This is a very short description of my tiny low power cw transmitter for long wave. We have permit here in Germany since January 1999. Depending on the PI-Filter components and voltage for the final stage this transmitter would be able to reach the 100 Watts output level. Running two IRF630 in parallel I got more than 100 Watts of output "key-down" (16.5V/9A at full load). Here the 50 Watts version is shown (Fig. 2).
The construction is straight forward. Two crystal controlled oscillators, one is running as a VXO, with approx. 137 kHz difference are mixed (Fig. 1; slightly modified construction of the DJ1ZB-Exciter, CQ-DL 2/1998). The conversion product is filtered and amplified by an emitter follower, a square wave pre-driver and the switching stage to drive the power amplifier. This power amplifier does not make use of any output transformer since ferrite toroids for 100-200 kHz are not always available (Fig. 2). I built this transmitter from junk box in 2 - 3 hours. Only the two crystals and the Power MosFets are from local electronic shop. Here in Germany these crystals are available at OPPERMANN, Postfach: 1144, 31593 Steyerberg.
The components of the exciter and the two driver stages are soldered directly to the copper side of a simple pc-board (surface mounted). So the sizes of the components could be vary and it is much easier to modify it under experimental conditions (Fig. 3).
The final stage was built apart from exciter and drivers using "Ugly Construction". The 3 mH choke is wound on a ferrite toroid of unknown material (OD=30 mm, 1.18 inches). Running this toroid as output transformer failed. I'm using 1 mm diameter enamelled wire, 30 turns. Since the power amplifier runs in class "D" switching mode the components of the Pi-filter have to do a lot of work. The Pi-Filter coil is air wound and requires at least 2 mm of wire diameter (close wound 2.5 mm enam., n = 23.5, d = 45 mm / 1.77 inches). Use only high grade polypropylene caps for all output filtering (WIMA, FKP-1, 1000/400 Volts).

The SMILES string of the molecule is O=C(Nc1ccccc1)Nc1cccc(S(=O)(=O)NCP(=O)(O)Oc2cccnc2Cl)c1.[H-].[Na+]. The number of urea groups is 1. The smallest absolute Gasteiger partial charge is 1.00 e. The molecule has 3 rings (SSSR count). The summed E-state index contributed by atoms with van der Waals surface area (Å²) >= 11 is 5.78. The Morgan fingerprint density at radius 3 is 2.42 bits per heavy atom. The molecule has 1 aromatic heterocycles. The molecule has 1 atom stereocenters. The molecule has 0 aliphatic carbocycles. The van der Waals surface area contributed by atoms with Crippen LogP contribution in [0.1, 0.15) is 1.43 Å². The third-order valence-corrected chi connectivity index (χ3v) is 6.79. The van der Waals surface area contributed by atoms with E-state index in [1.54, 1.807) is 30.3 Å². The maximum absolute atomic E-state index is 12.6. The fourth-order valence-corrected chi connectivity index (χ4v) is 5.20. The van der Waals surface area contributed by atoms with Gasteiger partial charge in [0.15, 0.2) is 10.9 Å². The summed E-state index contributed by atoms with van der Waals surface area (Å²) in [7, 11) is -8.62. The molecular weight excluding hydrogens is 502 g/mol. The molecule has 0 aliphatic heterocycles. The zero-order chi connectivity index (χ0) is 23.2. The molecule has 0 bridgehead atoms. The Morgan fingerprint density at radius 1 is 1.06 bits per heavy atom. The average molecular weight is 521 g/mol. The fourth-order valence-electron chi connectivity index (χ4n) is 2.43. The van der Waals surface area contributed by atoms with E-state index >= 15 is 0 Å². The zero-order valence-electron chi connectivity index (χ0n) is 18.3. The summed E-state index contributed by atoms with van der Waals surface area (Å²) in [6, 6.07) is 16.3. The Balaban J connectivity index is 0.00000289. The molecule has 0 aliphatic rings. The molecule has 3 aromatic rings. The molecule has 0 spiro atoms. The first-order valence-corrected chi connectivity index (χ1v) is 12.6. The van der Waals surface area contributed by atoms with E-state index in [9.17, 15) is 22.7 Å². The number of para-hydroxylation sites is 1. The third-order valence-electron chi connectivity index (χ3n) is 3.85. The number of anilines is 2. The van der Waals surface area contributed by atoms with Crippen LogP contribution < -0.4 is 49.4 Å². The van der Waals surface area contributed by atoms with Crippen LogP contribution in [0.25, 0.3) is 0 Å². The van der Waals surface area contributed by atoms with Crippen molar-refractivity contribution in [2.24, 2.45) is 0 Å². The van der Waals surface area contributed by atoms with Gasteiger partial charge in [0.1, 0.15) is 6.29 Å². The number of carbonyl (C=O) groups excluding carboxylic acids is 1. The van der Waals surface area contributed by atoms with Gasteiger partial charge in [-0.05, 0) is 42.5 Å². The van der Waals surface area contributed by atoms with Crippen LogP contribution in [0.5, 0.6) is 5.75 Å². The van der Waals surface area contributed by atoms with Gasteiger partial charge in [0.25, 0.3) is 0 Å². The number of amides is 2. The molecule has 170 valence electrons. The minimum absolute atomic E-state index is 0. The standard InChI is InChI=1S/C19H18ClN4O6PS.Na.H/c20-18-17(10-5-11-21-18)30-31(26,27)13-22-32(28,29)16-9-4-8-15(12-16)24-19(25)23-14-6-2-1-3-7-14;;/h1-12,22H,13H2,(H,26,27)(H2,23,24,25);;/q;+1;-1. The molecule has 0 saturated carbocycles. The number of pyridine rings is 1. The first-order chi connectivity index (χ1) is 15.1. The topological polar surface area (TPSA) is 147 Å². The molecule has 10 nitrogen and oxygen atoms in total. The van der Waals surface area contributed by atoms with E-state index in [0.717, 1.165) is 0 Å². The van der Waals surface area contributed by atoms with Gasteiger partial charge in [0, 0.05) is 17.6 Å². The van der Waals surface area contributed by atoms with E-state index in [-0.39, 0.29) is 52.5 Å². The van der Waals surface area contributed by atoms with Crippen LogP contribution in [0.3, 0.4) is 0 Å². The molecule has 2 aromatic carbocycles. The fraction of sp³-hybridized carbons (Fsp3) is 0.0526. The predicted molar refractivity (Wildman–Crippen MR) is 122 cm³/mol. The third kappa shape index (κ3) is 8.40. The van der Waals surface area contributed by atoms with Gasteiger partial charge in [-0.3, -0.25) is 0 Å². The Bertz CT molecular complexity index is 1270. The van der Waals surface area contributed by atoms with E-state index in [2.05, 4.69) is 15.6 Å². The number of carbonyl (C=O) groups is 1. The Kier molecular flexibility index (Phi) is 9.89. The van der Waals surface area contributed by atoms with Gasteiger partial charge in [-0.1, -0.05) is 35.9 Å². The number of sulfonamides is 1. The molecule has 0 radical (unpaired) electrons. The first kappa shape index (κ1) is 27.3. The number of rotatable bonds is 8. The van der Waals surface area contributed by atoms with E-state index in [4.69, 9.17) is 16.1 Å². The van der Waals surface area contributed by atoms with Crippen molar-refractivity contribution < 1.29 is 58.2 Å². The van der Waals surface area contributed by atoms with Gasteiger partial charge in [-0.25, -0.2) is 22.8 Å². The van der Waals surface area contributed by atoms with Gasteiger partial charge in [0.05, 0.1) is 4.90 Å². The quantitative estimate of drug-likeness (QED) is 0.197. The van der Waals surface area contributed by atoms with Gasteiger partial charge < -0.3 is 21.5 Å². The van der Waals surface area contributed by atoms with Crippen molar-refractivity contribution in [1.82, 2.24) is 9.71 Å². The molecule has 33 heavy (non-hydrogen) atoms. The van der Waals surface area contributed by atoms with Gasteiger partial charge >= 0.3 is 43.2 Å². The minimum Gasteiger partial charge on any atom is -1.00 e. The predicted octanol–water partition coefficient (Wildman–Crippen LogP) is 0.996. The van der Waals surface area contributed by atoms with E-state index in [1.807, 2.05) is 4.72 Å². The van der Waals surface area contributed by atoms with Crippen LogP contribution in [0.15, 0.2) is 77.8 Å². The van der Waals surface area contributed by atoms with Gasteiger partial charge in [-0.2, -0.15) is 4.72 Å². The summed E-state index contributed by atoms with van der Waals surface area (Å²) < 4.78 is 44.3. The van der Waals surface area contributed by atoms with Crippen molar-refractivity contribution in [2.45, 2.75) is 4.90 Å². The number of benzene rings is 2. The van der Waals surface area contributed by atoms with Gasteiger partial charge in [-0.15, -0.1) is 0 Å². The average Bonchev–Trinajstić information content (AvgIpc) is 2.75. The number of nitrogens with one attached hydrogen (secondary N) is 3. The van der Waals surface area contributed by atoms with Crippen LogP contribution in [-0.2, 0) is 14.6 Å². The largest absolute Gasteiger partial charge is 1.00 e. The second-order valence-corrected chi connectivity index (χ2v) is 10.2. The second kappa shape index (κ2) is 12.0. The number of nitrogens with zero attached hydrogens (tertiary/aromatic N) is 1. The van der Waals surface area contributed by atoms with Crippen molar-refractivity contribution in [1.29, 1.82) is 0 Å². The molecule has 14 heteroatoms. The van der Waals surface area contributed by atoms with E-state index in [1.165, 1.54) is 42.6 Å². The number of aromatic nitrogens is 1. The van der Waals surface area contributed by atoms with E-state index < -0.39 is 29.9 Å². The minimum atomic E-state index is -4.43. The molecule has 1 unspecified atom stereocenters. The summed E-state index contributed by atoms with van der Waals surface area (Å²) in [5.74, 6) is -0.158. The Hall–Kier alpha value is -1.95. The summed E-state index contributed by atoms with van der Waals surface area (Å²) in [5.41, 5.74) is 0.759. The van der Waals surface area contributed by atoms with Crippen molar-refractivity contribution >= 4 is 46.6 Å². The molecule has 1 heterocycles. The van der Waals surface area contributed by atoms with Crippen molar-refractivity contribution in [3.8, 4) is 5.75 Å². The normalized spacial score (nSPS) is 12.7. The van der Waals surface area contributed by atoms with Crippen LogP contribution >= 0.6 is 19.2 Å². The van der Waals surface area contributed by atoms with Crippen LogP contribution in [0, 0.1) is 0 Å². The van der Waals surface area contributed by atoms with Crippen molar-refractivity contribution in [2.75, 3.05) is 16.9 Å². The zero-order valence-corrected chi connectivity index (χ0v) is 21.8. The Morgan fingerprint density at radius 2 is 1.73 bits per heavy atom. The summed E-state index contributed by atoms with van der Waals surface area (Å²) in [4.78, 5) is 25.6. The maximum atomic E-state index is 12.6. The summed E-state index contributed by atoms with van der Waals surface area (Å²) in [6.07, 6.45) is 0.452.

The latest experimental version of this concept runs with three IRF630 in parallel, each with its own 4.7 Ohms series gate resistor. The first capacitor of the Pi-filter had to be increased from 68nF to 82nF. Since it showed some "ringing" (not oscillation!) at approx. 1 MHz I increased the filter coil by adding 2 turns. The coil inductance then was tuned to minimum ringing (oscilloscope connected to the output coupling capacitor) by streching or squeezing the windings. Output: >130 Watts at 160 Watts of input (10A/16V, efficiency > 80%).
The output from the PI-filter is not a clean sine wave, an additional two stage PI-Filter, 50 Ohms input/output, is recommended. (Cin = 15 nF, L1 = 53 uH, Cmid = 33 nF, L2 = 53 uH, Cout = 15 nF). T200-2 (AMIDON) are useful up to 500 Watt without cooling but I prefer air wound inductors (37 turns, 1mm enam. close wound over Polyacryl core, D = 50mm ). The tuned antenna will do the rest...
You can use the IRF630 for the final stage but the IRF640 is much better since its ON-Resistance is lower. If you wish to get more power from this small amplifier by using higher voltage, an IRF840 would be recommended.
exciter is unconditionally stable since the two crystal oscillators are
thermal coupled. If one drifts the other will do this at the same direction
too but the difference remains at 137 kHz. I never observed any drift even
in very slow CW mode. The frequency coverage of this design is about 2.5
Fig. 1: Exciter
Fig. 3: PC-Board, exciter and driver stages
Many thanks to Ha-Jo, DJ1ZB and Rik, ON7YD !
© DF3LP, January, 1999